Envirotex is a softer finish.
It has some "give" to it and this is what prevents it from chipping and being prone to scratching and hook rash. But because of its softer finish, it is also prone to taking on the shape of whatever is laying against it if it is subjected to higher temps even after it is cured. In other words, if you leave it laying against something in the sun, for example, it might take on the impression of what its pressed against.
Which do I prefer?
Lol, I've been building baits in one form or another for about 13 or 14 years, and I've been chopping wood for hard baits since early 2005 and I'm still not sure. I like them both and I hate them both.
For looks, I'll take Envirotex any day. Its just a prettier finish overall. If I'm going to subject a bait to the rigors of fishing, I'd turn to Devcon for its toughness and strength.
At this point in time, I'm trying to make peace with Etex.
I've tried it several times in the past and put it aside because its too slow and too fussy to deal with. But as Jules said in Pulp Fiction, "I'm trying, Ringo, I'm trying." I love the look of the stuff, and I'm trying to see if I can blend the two types on the same bait to see how it will work out in the long run.
I've had the pearl bellies on just a few
of my earlier baits yellow a bit, using Devcon. Now you'd never
notice it if I showed you the baits, but I do. Only another certifiably-insane lure building addict would understand how that makes me crazy.
For now, here's what I'm doing:
I'm sealing the baits with Minwax sanding sealer and then applying a coat of one or the other before priming. I then secure the lip with Devcon 2 ton epoxy. I am experimenting with a few baits to see if I can get away without resealing around the edges of the lips with a second coat of Devcon. Not sealing around the edges of the lip a second time makes me a bit edgy as to whether or not the lip will remain sealed, but I'm trying it anyway because I'm trying to eliminate what might be an unnecessary step in the process.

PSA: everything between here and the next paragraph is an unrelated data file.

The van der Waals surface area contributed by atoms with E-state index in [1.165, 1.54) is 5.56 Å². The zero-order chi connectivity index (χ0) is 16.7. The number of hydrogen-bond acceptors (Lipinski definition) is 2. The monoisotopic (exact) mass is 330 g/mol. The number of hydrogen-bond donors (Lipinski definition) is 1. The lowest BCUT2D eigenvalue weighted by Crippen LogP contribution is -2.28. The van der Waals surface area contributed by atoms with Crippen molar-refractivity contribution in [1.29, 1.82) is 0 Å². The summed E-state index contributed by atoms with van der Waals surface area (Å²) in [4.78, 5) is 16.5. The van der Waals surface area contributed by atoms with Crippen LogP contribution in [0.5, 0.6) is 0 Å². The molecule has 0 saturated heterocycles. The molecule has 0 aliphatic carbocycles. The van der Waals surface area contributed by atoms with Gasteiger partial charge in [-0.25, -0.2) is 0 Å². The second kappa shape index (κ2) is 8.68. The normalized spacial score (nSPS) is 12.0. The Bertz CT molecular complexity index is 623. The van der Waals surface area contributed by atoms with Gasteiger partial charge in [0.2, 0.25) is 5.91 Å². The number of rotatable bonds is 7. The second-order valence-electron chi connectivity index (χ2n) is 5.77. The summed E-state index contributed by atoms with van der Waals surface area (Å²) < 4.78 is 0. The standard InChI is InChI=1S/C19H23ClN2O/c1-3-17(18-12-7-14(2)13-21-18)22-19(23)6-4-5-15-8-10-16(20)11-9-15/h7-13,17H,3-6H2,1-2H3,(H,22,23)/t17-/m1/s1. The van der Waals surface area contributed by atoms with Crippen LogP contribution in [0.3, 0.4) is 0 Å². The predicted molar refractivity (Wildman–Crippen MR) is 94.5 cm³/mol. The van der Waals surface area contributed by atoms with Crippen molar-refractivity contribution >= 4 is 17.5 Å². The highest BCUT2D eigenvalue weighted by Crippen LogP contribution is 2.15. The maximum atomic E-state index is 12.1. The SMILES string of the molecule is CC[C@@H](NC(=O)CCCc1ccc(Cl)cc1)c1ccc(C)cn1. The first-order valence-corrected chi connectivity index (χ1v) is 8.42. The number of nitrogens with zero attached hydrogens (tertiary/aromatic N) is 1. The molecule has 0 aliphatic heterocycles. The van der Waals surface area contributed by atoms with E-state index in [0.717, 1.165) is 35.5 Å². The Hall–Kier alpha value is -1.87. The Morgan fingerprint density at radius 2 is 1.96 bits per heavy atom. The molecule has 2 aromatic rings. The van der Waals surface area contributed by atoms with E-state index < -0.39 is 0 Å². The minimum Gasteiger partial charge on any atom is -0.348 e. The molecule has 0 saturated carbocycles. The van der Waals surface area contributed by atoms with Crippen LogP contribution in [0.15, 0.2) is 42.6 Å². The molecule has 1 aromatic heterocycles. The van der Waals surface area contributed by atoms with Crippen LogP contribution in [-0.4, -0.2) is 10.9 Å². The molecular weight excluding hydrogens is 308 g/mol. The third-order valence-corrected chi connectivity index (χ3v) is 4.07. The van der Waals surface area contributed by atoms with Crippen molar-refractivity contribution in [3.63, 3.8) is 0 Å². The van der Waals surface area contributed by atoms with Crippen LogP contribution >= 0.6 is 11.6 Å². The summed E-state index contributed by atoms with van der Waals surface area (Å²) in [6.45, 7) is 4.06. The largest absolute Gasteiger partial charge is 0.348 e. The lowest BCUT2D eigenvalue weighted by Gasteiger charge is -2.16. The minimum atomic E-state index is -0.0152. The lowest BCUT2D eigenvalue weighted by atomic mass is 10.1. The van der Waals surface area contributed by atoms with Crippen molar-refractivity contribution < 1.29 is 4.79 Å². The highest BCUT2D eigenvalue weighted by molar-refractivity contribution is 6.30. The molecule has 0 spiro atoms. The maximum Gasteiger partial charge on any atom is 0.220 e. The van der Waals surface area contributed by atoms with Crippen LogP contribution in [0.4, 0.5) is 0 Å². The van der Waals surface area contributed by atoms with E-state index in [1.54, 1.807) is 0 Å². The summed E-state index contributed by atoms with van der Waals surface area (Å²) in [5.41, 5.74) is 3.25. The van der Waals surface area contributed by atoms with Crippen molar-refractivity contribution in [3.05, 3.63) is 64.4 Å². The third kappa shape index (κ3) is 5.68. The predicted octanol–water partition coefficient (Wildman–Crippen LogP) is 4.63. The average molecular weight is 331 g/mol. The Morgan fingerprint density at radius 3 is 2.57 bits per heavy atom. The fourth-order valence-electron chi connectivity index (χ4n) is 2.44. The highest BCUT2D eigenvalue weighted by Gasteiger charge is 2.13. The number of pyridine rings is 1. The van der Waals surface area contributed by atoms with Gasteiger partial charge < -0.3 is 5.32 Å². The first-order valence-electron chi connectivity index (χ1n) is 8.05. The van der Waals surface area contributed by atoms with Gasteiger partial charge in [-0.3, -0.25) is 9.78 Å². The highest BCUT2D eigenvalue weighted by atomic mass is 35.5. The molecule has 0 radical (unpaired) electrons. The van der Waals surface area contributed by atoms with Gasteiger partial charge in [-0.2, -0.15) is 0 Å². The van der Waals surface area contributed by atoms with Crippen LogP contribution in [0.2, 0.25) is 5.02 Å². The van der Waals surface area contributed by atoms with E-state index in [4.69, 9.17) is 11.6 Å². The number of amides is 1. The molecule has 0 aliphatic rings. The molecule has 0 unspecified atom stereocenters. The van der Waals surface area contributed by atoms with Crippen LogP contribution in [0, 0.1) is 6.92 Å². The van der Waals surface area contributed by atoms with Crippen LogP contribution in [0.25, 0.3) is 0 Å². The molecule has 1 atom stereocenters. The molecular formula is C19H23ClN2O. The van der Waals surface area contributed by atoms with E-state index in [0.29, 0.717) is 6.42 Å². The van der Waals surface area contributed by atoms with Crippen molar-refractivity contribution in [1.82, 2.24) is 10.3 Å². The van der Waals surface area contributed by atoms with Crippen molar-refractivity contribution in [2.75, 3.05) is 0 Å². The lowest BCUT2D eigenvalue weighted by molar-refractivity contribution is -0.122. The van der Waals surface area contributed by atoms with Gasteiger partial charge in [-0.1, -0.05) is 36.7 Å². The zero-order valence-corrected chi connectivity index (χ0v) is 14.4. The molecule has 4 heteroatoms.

Beyond sealing the lip with Devcon, I'm currently using strictly Envirotex.
I've discovered a few things about Etex that I'd like to share...
If you mix it and allow it to sit for about 20 to 25 minutes
, it goes on much
thicker. It also behaves much better; not so prone to running. But this is a very delicate balance. Put it on too thick and it will give you a very slightly "wavy" finish instead of a perfectly smooth one (which doesn't bother me all that much), and it is prone to sagging on the drying wheel.
On smaller baits, such as bass and walleye baits, where a thinner epoxy coat is required, just apply either type of epoxy immediately after mixing it. Too thick of a coat of epoxy of any type may have an adverse effect on smaller baits. Also bass and walleye baits do not have the risk of being pierced by musky teeth.
Unlike Devcon-finished baits, you cannot just slap Etex on your bait, stick it on the drying wheel, walk away, and forget about it.
You must monitor the bait on the wheel for about 45 minutes to perhaps an hour. If it sags on the bait, you must remove the bait, remove the excess Etex, and return it to the wheel.
Allowing the Etex to sit for 20 minutes prior to application to the bait also seems to remove that seemingly static charge, which attracts dust particles form the air somehow. Letting it sit seems to yield a much more booger-free finish for some reason.
My man, Tigger, tells me that he heats his Etex
in a microwave before application. I haven't tried that yet, but I may. If you look at his baits, you quickly learn to listen carefully when he talks about finishes.!%
You must rotate Etex quickly after you pass the heat gun over it...
I hold all my baits in a small pair of vice grips. I clip them in by the tail hook-hanger for certain paint applications and when applying Devcon or Envirotex. I've noticed that when I hit the Envirotex with the heat gun to remove the bubbles, you must immediately
being to rotate the bait in your hand (by way of rotating the vice grips) for a minute or so to prevent sagging. It isn't that tricky, but you must rotate the bait for a few seconds and let the Etex cool a bit before taking it to the drying wheel, because it will want to sag. It does flow out nicely though and will "level out" for you. I try to keep the bait parallel to the ground so that the Etex does not run toward the head or tail section of the bait.
Enough for now.
Hope that helps our newer builders and I welcome all opinions, whether it be from the newer guys or the old salts.